We’re living in a Birdcage. The floor is covered in seeds and feathers… pumpkin seeds that slip out of our hands or out from between our fingers as we pop them in our ‘beaks’ while watching movies. Feathers have been squeezing out of seams around the bottoms of the cheap, made in China, slippers that were purchased at Daniadown.
We are taking refuge from the elements. The sky’s pouring cold ice-rain and blowing it hard against all the windows. The wind is howling provocatively and the treetops echo these sounds. Parts of the wind escape the outdoors and squeeze inside through aluminum moldings loosely holding the windows in place: a lovely day!
A lovely day is then followed by a day of reality… never my favorite. Still I make an effort to ease into this kind of day and try to savor parts of it.
My daughter came by and looked into the room at the far end of the apartment and let out a LOUD proclamation: “We’ll take a photograph of the “disaster” and send it to Oprah!
She has no idea of the mountains I move but goes on to say Oprah will get me a therapist! I have three already, and a friend who used to do therapy. A game of Scrabble laid out, ready to be played, cuts the contention short and I make another promise to get to it. It being the: I don’t know if it will be an office or a studio.
A trip to the library for help leads to “Clutter’s Last Stand” written by Don Aslett. It was a quick read and more enjoyable than retackling the “zone.”
First off: “You may have a serious junk problem if: you have to think about how to cross a room!” I can hear laughter but I didn’t find it all that funny!: I had a map to cross the floor!
I’m not the only culprit. Aslett writes:
“Paper weight… is a psychological ton.” My dear friends, Katherine and Gavin Hainsworth, authored “A New Westminster Album,” and collected mountains of paper while researching it. Gavin has taught special needs kids for eighteen years and Katherine is a full-time artist and an historian. Cartons proliferated filled with files from all their pursuits. I always felt relieved after I visited knowing I was not the only one staggering under the remains of days working on projects. One weekend I was surprised to hear that Gavin had made three trips to the paper recycling dump. Each time the van was filled to capacity with these cartons of paper. The weight of his deliveries was calculated at one and a half tons. Yes, tons!!!!! What are we all sitting on in our own spaces??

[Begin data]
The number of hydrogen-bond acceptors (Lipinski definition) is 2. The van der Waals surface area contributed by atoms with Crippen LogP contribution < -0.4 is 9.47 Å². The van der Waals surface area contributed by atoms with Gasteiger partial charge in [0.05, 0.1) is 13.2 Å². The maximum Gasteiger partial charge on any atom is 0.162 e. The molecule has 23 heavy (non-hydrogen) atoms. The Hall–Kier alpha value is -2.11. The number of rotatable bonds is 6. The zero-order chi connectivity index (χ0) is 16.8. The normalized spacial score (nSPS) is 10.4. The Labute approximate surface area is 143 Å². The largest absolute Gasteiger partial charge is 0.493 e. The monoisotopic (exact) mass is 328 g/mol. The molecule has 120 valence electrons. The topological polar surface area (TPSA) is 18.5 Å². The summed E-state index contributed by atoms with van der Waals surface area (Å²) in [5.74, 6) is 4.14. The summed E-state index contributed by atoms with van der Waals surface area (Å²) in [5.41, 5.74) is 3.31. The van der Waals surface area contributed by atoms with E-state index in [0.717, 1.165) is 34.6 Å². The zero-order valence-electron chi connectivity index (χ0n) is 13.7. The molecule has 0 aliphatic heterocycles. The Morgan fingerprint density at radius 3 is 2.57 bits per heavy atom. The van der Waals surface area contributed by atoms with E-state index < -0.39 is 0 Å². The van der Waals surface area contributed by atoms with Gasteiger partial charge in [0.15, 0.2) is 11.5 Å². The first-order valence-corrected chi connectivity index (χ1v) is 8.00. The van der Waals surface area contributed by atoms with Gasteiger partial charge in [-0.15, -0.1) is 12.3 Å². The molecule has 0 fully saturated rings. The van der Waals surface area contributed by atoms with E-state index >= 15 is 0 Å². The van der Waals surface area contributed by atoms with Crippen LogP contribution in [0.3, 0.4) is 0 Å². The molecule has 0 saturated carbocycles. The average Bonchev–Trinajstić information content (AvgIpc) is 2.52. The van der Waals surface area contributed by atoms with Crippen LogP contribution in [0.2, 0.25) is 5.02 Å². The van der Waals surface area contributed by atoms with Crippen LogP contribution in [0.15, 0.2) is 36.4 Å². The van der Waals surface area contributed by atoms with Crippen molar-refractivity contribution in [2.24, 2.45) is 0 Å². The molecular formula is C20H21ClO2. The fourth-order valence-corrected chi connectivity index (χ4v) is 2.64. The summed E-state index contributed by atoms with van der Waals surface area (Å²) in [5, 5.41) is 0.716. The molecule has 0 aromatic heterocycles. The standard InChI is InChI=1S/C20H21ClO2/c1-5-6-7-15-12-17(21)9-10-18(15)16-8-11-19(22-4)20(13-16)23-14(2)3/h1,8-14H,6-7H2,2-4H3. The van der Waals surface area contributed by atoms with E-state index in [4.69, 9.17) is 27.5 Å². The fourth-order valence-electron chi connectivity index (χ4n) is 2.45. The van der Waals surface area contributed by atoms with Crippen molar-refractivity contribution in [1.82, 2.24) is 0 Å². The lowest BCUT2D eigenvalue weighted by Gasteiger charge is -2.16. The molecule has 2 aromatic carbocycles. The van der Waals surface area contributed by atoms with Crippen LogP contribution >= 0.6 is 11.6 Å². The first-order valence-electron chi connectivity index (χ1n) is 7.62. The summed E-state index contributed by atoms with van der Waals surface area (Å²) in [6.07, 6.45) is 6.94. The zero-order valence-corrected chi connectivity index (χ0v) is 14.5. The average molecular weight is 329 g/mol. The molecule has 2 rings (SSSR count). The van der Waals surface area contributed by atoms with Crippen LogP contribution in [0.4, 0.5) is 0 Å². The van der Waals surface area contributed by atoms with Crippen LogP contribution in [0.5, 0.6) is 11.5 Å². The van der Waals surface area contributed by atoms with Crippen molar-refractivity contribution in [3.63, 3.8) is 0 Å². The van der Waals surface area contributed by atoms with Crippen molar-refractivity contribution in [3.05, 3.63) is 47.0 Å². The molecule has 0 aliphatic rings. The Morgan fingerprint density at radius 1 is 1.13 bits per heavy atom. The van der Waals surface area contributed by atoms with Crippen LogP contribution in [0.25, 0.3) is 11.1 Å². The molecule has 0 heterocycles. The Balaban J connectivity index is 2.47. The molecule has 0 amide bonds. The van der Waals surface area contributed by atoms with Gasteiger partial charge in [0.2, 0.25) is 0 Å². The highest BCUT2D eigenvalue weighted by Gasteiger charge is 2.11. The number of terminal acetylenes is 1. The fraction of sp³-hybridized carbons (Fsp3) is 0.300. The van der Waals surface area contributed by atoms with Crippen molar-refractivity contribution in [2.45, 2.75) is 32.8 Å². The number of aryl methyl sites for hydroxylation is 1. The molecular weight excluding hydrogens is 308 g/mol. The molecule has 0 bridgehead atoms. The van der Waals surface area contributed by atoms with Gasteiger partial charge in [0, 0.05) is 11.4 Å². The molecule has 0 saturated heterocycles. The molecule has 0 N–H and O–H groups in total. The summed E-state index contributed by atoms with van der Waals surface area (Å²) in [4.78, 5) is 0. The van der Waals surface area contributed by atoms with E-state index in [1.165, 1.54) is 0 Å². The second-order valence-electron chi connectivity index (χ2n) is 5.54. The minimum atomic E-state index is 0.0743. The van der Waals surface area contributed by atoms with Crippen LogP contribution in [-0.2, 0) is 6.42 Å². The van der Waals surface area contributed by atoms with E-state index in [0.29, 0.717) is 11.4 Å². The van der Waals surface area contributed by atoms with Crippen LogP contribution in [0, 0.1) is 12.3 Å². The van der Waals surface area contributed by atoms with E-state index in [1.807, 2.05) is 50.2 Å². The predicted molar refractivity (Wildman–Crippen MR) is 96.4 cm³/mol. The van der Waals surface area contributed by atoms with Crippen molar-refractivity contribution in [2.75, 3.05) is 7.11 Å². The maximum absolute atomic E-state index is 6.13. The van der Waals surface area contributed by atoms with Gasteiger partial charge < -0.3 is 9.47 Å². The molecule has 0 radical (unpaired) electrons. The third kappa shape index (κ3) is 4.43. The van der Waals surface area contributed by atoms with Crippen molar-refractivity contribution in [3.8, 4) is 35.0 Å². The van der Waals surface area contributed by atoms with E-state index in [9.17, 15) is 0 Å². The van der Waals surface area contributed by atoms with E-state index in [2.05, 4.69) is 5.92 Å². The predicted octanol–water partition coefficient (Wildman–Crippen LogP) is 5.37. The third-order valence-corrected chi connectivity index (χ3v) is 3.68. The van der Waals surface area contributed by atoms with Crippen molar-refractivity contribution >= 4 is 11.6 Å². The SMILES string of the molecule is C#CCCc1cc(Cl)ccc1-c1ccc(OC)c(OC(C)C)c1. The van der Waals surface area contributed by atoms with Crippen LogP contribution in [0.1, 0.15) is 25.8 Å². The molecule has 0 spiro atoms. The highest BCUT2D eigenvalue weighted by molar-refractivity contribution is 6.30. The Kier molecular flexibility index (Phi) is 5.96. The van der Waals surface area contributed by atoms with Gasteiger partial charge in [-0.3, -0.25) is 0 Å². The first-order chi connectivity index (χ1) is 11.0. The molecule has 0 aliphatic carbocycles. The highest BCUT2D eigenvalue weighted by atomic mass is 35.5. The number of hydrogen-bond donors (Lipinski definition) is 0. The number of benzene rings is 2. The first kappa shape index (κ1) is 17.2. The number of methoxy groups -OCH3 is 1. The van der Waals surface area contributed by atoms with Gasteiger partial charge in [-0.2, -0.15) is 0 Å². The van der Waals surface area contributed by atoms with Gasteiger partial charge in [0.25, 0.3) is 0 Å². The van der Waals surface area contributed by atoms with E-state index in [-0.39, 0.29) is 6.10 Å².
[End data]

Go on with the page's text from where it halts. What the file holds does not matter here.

Some people stack newspapers up in and around their homes. I have a modest half banker box of clippings clumped into a half dozen yellow file folders.
At one time there were plastic bags full of New York Times Week-end editions I had hoarded and bunched about so I could sit and clip. Here’s the reason I stopped saving them:
I was formerly a Real Estate Broker and had gone to visit a couple in shaky health whose house I had listed. They were in their last decade of life at best. This couple lived on one acre and their flower and vegetable garden had attracted visitors and won awards in the past. The ocean was a couple of minutes drive away yet the newspapers had taken priority over nature. When I saw the wife sitting at a card table surrounded with stacks of newspapers arranged in the middle of the livingroom, cutting away, newspapers became an arm’s length item for me. No longer something to follow but a quick peek at now and then; I only went for the arts, and books and fashion anyway.
Aslett goes on:
“Keep files up to date and when you need something you won’t have to mount an expedition or perform an excavation to find something.”
“Shrines need to be tended.”………and dusted!
“Keep a piece, a symbol, or a sample of a big object or item and let go of the rest.”………….Huh???
“Storage units are the ghost towns of clutter, a testimony of shame.” …………….Oops!
“A rental unit is a kind of oversized Emotional Withdrawal Box.” ………………..Is he talking about an apartment-sized storage unit?
I laugh a lot as I read what Aslett has to say next: “A varnished horse pooh with a few wires for legs, wings, and a beak: The “Turd Bird” @ $5.99 each which tourists flocked to the store to buy.”
“We’ve junked up simple pleasures – everything needs accessories, costly ones, or else it seems impossible to do.”
“New – improved: it failed, and we want you to guinea-pig the second round.”………..Top Producer in the nineties anyone?
“Kids don’t get much satisfaction out of elaborate toys because there’s really not a lot a kid can do with them – toys do everything themselves.”
“Accumulate good health, talent, friends, experiences, and sensations.”
“You can get used to what you are instead of what you have.”
I followed Lagerfeld on Twitter and found this advice: Karl Lagerfeld admits: “I try not to be sentimental and obsessive about possessions. I love collecting, but I hate owning.”
The Story of Stuff: The Important Information in this Video must be embraced by Everyone ASAP! Every Mother and Child is well positioned to organize and bring much-needed change into the world.
The Book is also available, but this short video is so thorough, we may not need to add a book to our overstuffed shelves.
Copyright © Nicole Rigets